No matter what climate you encounter daily you must be aware of how to keep yourself safe in changing weather conditions. Hundreds of people die annually in the US because of heat waves, hurricanes, tornadoes, lightning, flash floods, powerful thunderstorms, and winter storms. How do we protect ourselves from the elements outdoors?
What are some tips you can follow to safeguard your home and family from severe weather?
- Create a disaster plan – how to protect yourself and your family outside, at work, home or school. One source you can utilize on how to put a disaster supply kit together is http://www.redcross.org
- Locate a safe place (safe room) to take shelter in. If you need help on how to build a safe room visit http://www.fema.gov
- Identify the county/parish where you live or visit since this is how the National Weather Service issues severe weather warnings.
- Maintain an updated highway map to follow storm movement so you can follow National Weather Service instructions.
- Tune into local television or radio stations to keep up to date forecast information.
- Be observant of your surroundings to watch for indications of approaching storms.
- Prior to and during weather events check on the elderly, very young, physically or mentally disabled and pets.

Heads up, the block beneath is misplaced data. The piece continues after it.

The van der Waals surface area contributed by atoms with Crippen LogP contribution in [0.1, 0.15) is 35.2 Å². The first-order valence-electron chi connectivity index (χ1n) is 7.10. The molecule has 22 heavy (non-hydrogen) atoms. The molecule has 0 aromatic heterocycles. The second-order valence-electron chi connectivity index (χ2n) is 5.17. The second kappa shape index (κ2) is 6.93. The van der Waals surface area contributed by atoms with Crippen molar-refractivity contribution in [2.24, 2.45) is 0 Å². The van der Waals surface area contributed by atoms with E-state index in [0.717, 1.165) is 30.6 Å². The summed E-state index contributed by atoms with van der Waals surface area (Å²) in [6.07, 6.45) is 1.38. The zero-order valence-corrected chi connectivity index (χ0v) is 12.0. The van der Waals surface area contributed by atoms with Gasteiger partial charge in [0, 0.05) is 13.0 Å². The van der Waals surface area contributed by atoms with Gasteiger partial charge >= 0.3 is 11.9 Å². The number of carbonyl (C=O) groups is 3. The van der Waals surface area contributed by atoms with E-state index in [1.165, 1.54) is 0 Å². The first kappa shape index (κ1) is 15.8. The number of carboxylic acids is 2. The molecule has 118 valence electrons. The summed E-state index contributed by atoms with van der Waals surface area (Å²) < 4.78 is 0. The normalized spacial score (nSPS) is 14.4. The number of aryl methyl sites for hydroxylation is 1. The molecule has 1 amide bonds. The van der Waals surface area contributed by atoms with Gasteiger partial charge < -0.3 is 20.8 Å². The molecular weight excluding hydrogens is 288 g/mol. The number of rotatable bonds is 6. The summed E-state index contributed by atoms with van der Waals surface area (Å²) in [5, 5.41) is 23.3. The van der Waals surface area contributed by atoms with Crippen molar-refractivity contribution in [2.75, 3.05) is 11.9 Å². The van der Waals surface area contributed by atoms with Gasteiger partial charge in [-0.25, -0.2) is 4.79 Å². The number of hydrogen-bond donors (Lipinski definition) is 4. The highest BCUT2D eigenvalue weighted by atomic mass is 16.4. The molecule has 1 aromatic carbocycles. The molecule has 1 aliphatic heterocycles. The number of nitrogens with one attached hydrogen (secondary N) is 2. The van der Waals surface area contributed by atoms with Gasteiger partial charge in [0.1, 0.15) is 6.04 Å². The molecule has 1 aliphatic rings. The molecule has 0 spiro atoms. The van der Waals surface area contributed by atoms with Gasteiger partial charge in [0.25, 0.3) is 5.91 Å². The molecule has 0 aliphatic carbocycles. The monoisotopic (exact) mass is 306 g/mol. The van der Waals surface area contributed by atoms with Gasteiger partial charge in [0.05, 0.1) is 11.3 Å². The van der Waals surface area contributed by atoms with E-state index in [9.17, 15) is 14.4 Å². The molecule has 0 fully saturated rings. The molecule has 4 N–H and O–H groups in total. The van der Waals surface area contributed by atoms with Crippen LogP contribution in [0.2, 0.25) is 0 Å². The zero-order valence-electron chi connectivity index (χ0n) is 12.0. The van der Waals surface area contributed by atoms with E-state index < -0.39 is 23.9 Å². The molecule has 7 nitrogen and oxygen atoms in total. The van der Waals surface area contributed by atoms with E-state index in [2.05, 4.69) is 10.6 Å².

If you look at weather events by season we would be coasting into Hurricane Season. Katrina, Harvey, Sandy and Irma were the top hurricanes in the US as related to cost of damages. You will hear meteorologists describe the categories of hurricanes but what does it mean?
- Category 1 (Some damage) wind speeds 74-95 mph
- Category 2 (Extensive damage) wind speeds 96-110 mph
- Category 3 (Devastating damage) wind speeds 111-129 mph
- Category 4 (Catastrophic damage) wind speeds 130-156 mph
- Category 5 (Catastrophic damage) wind speeds 157 mph or higher
Download this great last-minute checklist of how to protect your home and reduce water damage in the event of a hurricane.
Your personal safety should be your number one priority followed by property and possessions secondary. If you have foreshadowing of a weather related event secure your belongings and take photographs of those belongings which may become damaged during a storm or weather related event. This should expedite any insurance claims you might be required to file.
“Sunshine is delicious, rain is refreshing, wind braces us up, snow is exhilarating; there is really no such thing as bad weather, only different kinds of good weather.” John Ruskin